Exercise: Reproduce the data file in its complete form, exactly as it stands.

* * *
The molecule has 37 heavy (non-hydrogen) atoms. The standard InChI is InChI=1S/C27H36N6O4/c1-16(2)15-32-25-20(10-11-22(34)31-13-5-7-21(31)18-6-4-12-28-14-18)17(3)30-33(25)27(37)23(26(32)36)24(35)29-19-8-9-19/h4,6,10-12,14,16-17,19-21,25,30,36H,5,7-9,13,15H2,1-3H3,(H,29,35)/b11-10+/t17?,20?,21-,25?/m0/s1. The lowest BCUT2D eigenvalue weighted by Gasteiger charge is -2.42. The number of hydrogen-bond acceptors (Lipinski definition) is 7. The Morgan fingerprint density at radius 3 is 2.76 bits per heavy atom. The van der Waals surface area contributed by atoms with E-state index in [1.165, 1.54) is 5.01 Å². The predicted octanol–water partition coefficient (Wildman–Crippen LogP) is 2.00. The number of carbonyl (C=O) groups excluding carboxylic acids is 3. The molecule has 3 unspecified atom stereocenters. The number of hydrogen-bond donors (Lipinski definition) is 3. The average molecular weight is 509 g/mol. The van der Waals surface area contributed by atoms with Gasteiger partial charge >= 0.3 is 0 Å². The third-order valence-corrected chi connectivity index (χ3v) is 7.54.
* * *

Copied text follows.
The molecule has 37 heavy (non-hydrogen) atoms. The standard InChI is InChI=1S/C27H36N6O4/c1-16(2)15-32-25-20(10-11-22(34)31-13-5-7-21(31)18-6-4-12-28-14-18)17(3)30-33(25)27(37)23(26(32)36)24(35)29-19-8-9-19/h4,6,10-12,14,16-17,19-21,25,30,36H,5,7-9,13,15H2,1-3H3,(H,29,35)/b11-10+/t17?,20?,21-,25?/m0/s1. The lowest BCUT2D eigenvalue weighted by Gasteiger charge is -2.42. The number of hydrogen-bond acceptors (Lipinski definition) is 7. The Morgan fingerprint density at radius 3 is 2.76 bits per heavy atom. The van der Waals surface area contributed by atoms with E-state index in [1.165, 1.54) is 5.01 Å². The predicted octanol–water partition coefficient (Wildman–Crippen LogP) is 2.00. The number of carbonyl (C=O) groups excluding carboxylic acids is 3. The molecule has 3 unspecified atom stereocenters. The number of hydrogen-bond donors (Lipinski definition) is 3. The average molecular weight is 509 g/mol. The van der Waals surface area contributed by atoms with Gasteiger partial charge >= 0.3 is 0 Å². The third-order valence-corrected chi connectivity index (χ3v) is 7.54.